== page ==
The family Kinosternidae consists of two genera and twenty three species. Four species belong to the genus Sternotherus (musk turtles), and nineteen belong to the genus Kinosternon (mud turtles). The family Kinosternidae is distributed from southeastern Canada to the United States east of the Rockies and southward to Brazil. These are small turtles, with the largest species in Texas achieving a maximum length close to 7 inches (17.8 cm).
Members of this family are aquatic and sometimes seen patrolling the bottoms of brackish marshes, creeks, flooded fields, lakes, ponds, and rivers. Mud and musk turtles engage in moderate amounts of basking. However, because the turtles’ lifestyle causes significant algae growth on their shells, observers occasionally mistake an algae-covered turtle for a rock. Kinosternid turtles are capable of remaining submerged underwater without surfacing for several minutes. Their underwater ability is due in a large part to buccopharyngeal respiration.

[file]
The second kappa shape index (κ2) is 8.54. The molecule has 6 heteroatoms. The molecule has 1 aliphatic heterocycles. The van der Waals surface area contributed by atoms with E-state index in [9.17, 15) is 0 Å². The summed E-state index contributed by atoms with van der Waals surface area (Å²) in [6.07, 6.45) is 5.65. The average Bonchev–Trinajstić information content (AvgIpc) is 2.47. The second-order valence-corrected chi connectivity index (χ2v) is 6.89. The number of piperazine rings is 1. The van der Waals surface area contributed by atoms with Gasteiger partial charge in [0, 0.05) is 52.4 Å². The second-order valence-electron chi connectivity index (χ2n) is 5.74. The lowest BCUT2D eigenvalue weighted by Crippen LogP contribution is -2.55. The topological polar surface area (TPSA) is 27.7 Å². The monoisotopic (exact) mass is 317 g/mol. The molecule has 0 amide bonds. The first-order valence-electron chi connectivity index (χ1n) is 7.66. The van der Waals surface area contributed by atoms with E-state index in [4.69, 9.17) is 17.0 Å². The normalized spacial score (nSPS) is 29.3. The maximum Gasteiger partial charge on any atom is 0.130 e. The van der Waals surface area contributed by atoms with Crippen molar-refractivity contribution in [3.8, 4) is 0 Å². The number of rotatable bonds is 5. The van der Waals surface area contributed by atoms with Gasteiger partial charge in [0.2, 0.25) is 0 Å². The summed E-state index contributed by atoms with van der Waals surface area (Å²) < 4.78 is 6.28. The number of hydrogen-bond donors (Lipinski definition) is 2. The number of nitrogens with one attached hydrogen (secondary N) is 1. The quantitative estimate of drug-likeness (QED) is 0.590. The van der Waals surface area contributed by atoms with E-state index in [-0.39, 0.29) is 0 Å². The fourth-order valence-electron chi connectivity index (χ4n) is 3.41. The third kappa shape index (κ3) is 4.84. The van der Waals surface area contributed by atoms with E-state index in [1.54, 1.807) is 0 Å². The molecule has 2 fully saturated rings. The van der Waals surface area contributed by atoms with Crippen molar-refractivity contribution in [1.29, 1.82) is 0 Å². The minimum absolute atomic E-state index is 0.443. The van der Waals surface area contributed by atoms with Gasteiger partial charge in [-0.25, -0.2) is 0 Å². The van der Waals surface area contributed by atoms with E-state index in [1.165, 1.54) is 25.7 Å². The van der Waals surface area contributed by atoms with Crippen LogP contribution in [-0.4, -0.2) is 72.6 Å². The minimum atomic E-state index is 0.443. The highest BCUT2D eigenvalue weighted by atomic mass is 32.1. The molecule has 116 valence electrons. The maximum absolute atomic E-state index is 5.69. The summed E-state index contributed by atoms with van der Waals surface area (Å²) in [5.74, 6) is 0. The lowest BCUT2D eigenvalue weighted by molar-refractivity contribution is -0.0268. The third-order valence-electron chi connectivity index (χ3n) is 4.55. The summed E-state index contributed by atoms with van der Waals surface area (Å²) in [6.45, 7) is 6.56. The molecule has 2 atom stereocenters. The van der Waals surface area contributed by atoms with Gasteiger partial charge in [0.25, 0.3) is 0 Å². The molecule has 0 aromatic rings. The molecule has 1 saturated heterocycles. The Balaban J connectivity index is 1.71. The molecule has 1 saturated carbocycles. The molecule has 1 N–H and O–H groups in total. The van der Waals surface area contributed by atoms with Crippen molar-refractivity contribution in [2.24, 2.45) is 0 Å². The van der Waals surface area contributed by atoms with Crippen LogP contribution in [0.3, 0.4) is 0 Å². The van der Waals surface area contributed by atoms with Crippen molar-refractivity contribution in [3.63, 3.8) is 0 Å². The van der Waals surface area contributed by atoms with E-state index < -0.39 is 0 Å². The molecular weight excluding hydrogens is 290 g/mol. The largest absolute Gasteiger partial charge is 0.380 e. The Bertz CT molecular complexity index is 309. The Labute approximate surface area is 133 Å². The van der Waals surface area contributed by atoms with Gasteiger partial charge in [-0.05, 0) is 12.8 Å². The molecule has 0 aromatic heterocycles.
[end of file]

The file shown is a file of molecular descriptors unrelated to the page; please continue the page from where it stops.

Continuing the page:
Mud and musk turtles have a carapace that is oval-shaped and has twenty-three marginal scutes including the cervical scute. The plastron has ten to eleven scutes and may have a flexible hinge.
As evidenced by fossil material, the family Kinosternidae has been around for a long time. A fossil of Xenochelys formosa was discovered in deposits in South Dakota that dated to the Oligocene Epoch (23 million to 38 million years ago). This specimen is the oldest known representative of the family.
2 genera and 5 species of kinosternid turtles are found in Texas.